By Bella Webb
Burberry chief creative officer Riccardo Tisci dedicated the fashion house’s recent Autumn/Winter 2021 show to his mother. “Throughout my life, my mother has been this incredible force of nature. As a single parent, she raised me and my eight sisters with unfaltering purpose and pride,” he wrote for the show notes.
It was a touching sentiment followed by a significant announcement regarding Burberry’s benefits surrounding parental leave. The company also wrote in the notes that it had updated its global policy to 18 weeks of fully paid parental leave with an option for new parents to work 80 per cent of their normal hours at full pay for an additional four weeks upon their return, as of April 2020. Previous policies varied between countries. In the UK, where most of Burberry’s employees are based, maternity leave was 13 weeks and paternity or partner leave was two weeks. “On top of being the right thing to do, creating an industry-leading policy is hugely beneficial to retaining and attracting top talent,” says Burberry chief people officer Erica Bourne.
More progressive parental leave and support policies are becoming more common in fashion, an industry that employs 80 per cent women, according to the UN. While parental leave benefits vary by region, global fashion companies are in a position to put policies in place that benefit employees no matter where they’re located. Kering, which has offered new biological and adoptive mothers 14 weeks’ fully paid leave since 2017, extended the same offer to second partners worldwide in 2020 (they could previously only access five days’ paid leave). And Chanel implemented a global policy of 14 weeks’ fully paid leave for all parents welcoming a child by birth, surrogacy or adoption in 2018. More companies have published these policies in recent years, after a 2019 Mumsnet campaign in the UK found that only 15 FTSE 250 companies did so.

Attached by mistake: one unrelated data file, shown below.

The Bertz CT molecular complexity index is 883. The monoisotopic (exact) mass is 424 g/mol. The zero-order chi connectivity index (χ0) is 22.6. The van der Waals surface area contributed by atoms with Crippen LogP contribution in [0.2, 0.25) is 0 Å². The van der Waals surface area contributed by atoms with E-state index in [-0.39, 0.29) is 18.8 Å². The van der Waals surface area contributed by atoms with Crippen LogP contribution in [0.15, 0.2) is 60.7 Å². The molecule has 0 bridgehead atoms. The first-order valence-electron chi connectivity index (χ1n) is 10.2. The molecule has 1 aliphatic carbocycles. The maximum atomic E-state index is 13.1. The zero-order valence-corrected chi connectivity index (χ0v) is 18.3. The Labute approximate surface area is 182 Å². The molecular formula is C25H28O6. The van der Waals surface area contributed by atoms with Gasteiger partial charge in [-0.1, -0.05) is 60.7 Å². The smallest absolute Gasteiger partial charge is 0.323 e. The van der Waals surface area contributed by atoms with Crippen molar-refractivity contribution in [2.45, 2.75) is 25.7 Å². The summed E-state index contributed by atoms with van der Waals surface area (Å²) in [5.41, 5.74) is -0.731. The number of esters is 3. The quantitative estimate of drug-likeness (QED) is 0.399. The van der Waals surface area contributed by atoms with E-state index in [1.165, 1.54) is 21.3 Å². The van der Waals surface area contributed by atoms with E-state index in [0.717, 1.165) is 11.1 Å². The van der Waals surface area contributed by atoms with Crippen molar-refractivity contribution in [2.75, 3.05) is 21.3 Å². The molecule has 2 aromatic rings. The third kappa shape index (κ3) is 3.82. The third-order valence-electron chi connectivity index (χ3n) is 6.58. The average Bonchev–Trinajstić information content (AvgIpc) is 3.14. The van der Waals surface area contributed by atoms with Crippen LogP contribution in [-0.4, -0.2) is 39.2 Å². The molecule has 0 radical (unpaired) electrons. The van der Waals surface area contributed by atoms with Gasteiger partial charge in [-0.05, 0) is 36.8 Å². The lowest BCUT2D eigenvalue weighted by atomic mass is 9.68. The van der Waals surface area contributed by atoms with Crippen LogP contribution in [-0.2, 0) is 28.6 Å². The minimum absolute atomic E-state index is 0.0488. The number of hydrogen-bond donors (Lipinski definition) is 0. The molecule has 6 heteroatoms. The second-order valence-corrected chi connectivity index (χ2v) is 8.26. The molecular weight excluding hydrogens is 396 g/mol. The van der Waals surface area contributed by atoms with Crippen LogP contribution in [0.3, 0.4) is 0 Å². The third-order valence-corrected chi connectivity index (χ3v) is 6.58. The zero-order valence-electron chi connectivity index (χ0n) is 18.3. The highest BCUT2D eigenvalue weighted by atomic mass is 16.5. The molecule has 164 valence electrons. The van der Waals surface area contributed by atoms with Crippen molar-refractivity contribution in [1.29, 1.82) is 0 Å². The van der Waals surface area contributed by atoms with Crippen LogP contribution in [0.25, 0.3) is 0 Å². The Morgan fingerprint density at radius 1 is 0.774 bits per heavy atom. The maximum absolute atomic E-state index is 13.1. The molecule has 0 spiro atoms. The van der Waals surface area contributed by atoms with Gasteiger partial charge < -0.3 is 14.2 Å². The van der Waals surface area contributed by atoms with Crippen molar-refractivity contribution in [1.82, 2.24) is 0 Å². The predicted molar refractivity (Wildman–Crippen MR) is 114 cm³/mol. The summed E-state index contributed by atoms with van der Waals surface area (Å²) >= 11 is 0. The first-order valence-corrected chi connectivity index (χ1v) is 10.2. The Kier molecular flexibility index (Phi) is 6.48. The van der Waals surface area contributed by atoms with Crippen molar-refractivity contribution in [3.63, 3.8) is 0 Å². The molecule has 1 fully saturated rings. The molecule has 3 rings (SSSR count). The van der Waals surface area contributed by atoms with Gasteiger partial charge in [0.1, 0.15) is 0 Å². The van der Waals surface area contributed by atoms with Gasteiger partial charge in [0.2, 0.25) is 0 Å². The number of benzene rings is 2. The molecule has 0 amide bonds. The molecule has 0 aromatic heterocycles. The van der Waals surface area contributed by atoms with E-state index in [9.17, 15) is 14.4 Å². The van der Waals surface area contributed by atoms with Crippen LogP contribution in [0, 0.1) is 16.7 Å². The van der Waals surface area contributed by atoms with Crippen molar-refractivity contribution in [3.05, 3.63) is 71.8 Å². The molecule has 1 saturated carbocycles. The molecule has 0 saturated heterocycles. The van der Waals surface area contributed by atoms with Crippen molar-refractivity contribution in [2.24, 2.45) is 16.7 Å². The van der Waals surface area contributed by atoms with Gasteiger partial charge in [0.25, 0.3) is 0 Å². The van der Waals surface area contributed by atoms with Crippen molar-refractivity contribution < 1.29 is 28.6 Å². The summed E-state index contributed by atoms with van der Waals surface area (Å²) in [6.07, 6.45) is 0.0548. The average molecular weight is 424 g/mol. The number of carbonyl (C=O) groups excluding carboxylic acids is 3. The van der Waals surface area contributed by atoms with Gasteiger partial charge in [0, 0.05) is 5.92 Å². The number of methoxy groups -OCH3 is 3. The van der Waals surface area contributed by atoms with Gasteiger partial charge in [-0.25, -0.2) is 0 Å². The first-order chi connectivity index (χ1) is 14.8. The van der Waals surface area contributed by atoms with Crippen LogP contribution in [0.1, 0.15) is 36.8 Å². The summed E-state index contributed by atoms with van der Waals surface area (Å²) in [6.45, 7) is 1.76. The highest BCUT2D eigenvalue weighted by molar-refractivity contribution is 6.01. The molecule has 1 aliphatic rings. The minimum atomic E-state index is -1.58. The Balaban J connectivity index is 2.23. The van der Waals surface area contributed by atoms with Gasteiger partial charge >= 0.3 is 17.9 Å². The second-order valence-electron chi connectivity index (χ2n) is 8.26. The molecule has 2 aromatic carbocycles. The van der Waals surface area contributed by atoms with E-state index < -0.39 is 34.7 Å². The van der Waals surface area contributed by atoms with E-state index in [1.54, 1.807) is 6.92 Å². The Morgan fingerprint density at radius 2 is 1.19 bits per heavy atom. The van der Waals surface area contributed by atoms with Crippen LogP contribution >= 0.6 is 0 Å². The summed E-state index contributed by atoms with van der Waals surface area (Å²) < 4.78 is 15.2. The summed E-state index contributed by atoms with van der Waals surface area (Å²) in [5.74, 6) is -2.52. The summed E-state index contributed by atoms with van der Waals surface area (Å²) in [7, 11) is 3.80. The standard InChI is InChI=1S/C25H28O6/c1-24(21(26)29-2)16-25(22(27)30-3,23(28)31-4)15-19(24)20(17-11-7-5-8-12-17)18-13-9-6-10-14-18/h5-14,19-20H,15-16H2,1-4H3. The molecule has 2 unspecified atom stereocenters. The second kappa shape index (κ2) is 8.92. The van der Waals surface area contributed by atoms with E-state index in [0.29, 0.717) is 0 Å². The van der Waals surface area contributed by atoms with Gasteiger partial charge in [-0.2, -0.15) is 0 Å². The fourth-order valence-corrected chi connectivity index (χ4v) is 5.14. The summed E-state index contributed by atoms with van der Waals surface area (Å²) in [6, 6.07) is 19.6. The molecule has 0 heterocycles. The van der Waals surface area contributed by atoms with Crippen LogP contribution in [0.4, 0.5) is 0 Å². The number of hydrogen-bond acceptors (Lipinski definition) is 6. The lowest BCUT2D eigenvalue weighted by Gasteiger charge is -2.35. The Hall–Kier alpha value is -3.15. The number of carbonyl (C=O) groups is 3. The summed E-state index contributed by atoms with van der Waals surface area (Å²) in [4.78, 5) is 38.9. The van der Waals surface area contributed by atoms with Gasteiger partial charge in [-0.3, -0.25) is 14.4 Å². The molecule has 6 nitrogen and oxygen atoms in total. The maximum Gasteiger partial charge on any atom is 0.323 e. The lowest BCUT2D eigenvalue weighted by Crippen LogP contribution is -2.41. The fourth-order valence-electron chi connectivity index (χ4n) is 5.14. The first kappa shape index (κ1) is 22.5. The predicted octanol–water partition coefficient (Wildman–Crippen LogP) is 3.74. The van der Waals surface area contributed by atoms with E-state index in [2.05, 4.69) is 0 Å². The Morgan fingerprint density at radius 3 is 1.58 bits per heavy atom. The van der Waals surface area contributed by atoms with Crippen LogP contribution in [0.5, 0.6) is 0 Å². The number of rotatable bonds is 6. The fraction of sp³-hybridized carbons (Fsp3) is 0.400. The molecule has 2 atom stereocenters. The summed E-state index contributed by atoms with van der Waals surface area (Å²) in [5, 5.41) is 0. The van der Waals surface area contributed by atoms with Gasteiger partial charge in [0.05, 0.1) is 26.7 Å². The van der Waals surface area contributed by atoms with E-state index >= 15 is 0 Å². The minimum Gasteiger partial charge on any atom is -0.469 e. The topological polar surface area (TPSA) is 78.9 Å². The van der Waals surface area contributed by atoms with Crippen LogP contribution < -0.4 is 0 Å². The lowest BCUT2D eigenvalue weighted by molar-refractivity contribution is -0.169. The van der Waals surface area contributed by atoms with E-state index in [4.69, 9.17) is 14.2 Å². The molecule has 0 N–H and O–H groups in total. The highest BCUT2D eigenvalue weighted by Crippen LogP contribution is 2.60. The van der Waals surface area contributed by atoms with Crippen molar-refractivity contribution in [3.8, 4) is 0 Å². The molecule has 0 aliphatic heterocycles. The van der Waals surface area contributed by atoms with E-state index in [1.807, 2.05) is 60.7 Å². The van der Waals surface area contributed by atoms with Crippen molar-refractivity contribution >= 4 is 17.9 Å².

The benefits of agenda-setting, global policies are many, experts say. Boston Consulting Group diversity and inclusion partner Christin Owings says they can have a “halo effect” and become “a real differentiator in the war for talent”.